The Facility for Arts Research recently collaborated with the Department of Classics and the Visual Disabilities Program in the College of Education to recreate Cetamura pottery pieces.
The artifacts are printed out of polyactide plastic (PLA), which is a biodegradable, corn-based material. At the FAR, there are two small 3-D printers that are used to make smaller objects. The printers can take around an hour to print a small vase or plate. For larger-scale objects, a multimodal additive printer (MMAP) is used. This machine can print objects with dimensions up to 8x6x4 feet, and is being used to create a 5-foot storage jar, or dolium, found at Cetamura out of stacked Styrofoam sheets. After the objects are printed, students from the Department of Classics sand them down and paint them to create authentic looking pieces of pottery.
The Florida State University Museum of Fine Arts will host an art exhibit of ancient Etruscan and Roman pottery, which has been recreated with modern 3-D printing technology, making it interactive for the visually impaired because it can be picked up, touched and better understood through accompanying Braille materials.
World-renowned archaeologist and art historian Nancy de Grummond, the M. Lynette Thompson Professor of Classics at FSU and director of excavations at Cetamura del Chianti in Italy, will serve as the curator of “Printing Ancient Pottery in 3-D: Etruscan Ceramics from Cetamura del Chianti,” a collaborative effort between the FSU Department of Classics, the Facility for Arts Research (FAR) and the Visual Disabilities Program in the College of Education.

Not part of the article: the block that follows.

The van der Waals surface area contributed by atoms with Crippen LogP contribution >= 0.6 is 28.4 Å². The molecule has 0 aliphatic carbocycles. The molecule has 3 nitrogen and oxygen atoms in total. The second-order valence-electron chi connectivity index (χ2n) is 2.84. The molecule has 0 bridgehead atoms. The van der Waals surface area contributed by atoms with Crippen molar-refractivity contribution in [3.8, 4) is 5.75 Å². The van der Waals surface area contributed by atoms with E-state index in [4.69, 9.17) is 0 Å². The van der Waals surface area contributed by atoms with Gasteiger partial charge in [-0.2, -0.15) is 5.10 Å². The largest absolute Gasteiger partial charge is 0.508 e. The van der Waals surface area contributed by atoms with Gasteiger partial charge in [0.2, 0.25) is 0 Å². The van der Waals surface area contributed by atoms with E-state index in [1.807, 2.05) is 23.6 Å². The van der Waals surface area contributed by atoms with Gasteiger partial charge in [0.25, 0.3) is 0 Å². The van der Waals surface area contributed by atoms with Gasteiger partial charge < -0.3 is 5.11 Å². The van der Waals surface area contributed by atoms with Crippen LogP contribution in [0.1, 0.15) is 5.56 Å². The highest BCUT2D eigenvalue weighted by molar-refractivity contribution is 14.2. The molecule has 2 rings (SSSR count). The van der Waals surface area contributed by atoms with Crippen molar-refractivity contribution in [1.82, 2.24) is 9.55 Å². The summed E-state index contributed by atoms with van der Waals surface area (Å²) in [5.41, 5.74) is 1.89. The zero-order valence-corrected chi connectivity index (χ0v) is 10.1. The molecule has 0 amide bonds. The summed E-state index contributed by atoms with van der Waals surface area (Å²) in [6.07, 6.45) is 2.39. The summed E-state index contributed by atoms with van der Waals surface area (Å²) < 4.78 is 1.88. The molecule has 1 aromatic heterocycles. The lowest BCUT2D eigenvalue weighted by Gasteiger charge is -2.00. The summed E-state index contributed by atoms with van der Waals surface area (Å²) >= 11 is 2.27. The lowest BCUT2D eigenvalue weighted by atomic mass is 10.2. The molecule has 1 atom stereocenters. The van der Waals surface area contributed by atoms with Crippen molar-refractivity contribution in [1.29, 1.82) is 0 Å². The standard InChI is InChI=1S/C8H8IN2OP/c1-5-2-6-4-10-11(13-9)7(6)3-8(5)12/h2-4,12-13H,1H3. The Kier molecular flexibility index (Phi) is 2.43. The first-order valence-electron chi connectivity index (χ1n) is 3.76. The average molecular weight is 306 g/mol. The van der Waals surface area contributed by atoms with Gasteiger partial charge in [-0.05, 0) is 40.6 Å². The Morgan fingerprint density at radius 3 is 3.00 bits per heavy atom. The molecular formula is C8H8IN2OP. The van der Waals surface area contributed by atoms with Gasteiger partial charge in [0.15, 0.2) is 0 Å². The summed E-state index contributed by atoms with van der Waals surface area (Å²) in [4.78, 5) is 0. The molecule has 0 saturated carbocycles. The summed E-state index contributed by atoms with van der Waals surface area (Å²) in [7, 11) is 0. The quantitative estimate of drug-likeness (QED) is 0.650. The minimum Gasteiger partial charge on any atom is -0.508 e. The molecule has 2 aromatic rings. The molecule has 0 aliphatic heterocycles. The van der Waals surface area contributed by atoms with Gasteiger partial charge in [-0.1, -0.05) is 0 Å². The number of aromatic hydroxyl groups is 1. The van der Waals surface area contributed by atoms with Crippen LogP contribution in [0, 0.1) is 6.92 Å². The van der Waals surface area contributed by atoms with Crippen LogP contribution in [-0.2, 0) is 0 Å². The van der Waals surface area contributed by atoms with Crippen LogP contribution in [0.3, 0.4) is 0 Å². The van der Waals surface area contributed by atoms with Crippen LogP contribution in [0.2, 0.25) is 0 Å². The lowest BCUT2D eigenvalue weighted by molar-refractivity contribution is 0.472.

The exhibit will open Friday, Oct. 16, with a special session for visitors on International Archaeology Day, Saturday, Oct. 17. Visitors can take a “touch tour” guided by volunteers from the FSU Student Archaeology Club and can handle any of the 28 objects on display. The show will conclude Sunday, Nov. 15.
Christina Cha, a doctoral student in Classical Archeology, sands some of the 3-D printed replicas to be displayed at the Museum of Fine Arts.
The 3-D pots were created under the supervision of Windham Graves, coordinator of the FAR.
“These objects are ones you can hold and touch and that’s something you can’t do in a normal museum,” Graves said.
While 3-D printing adds a degree of novelty to the show, the technology was used for a greater purpose.
“When telling a visually impaired person about my work, I can’t show them slides but I can hand them a 3-D printed goblet from Cetamura and they can feel the shape and size of the vase and hold it by its two handles,” de Grummond said. “We can explain that this was used for drinking wine. The person who can’t see can relate to that and as a way of accessing these ancient cultures.”
Sandra Lewis, a professor in the Visual Disabilities Program, and her students are working on the project, fabricating a Braille guide to the objects. Her students will also assist in giving tours of the exhibit for a visually impaired audience.
To create the 3-D models, an artist on de Grummond’s team of researchers designed cross sections of the artifacts, which were sent to Graves at FAR. The scans of the designs were input into a 3-D modeling program — in this particular case, Rhinoceros 3D — where the models of a cross section can spin on a spit to get a symmetric 3-D image.